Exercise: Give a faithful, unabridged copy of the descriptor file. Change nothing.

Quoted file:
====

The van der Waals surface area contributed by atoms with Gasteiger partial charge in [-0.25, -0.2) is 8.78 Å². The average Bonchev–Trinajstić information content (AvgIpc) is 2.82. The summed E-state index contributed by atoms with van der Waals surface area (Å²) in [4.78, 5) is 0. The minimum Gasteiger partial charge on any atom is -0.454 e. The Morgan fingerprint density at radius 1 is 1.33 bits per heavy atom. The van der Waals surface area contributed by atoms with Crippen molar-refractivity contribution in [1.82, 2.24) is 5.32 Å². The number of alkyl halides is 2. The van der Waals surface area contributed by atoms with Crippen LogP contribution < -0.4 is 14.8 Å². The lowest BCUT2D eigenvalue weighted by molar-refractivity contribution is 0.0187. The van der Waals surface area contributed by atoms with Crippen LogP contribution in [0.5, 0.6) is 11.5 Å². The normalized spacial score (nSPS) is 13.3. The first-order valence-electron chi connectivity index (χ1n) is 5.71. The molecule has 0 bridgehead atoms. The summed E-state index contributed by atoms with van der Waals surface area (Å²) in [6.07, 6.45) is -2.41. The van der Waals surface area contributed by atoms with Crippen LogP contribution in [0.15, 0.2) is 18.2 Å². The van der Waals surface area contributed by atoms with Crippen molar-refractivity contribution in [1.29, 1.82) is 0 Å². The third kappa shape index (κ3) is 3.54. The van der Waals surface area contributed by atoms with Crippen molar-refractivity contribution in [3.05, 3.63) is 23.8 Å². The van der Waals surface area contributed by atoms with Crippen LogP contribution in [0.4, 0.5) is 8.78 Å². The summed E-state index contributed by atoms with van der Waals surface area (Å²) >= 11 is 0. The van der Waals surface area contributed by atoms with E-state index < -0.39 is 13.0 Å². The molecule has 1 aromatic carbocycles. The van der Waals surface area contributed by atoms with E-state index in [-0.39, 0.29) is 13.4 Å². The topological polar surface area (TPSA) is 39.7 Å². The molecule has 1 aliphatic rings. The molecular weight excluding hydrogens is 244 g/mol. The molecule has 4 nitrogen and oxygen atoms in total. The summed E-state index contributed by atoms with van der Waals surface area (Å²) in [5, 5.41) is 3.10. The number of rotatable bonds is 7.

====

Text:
The van der Waals surface area contributed by atoms with Gasteiger partial charge in [-0.25, -0.2) is 8.78 Å². The average Bonchev–Trinajstić information content (AvgIpc) is 2.82. The summed E-state index contributed by atoms with van der Waals surface area (Å²) in [4.78, 5) is 0. The minimum Gasteiger partial charge on any atom is -0.454 e. The Morgan fingerprint density at radius 1 is 1.33 bits per heavy atom. The van der Waals surface area contributed by atoms with Crippen molar-refractivity contribution in [1.82, 2.24) is 5.32 Å². The number of alkyl halides is 2. The van der Waals surface area contributed by atoms with Crippen LogP contribution < -0.4 is 14.8 Å². The lowest BCUT2D eigenvalue weighted by molar-refractivity contribution is 0.0187. The van der Waals surface area contributed by atoms with Crippen LogP contribution in [0.5, 0.6) is 11.5 Å². The normalized spacial score (nSPS) is 13.3. The first-order valence-electron chi connectivity index (χ1n) is 5.71. The molecule has 0 bridgehead atoms. The summed E-state index contributed by atoms with van der Waals surface area (Å²) in [6.07, 6.45) is -2.41. The van der Waals surface area contributed by atoms with Crippen LogP contribution in [0.15, 0.2) is 18.2 Å². The van der Waals surface area contributed by atoms with Crippen molar-refractivity contribution in [1.29, 1.82) is 0 Å². The third kappa shape index (κ3) is 3.54. The van der Waals surface area contributed by atoms with Crippen molar-refractivity contribution in [3.05, 3.63) is 23.8 Å². The van der Waals surface area contributed by atoms with Crippen LogP contribution in [0.4, 0.5) is 8.78 Å². The summed E-state index contributed by atoms with van der Waals surface area (Å²) >= 11 is 0. The van der Waals surface area contributed by atoms with E-state index < -0.39 is 13.0 Å². The molecule has 1 aromatic carbocycles. The van der Waals surface area contributed by atoms with E-state index in [-0.39, 0.29) is 13.4 Å². The topological polar surface area (TPSA) is 39.7 Å². The molecule has 1 aliphatic rings. The molecular weight excluding hydrogens is 244 g/mol. The molecule has 4 nitrogen and oxygen atoms in total. The summed E-state index contributed by atoms with van der Waals surface area (Å²) in [5, 5.41) is 3.10. The number of rotatable bonds is 7.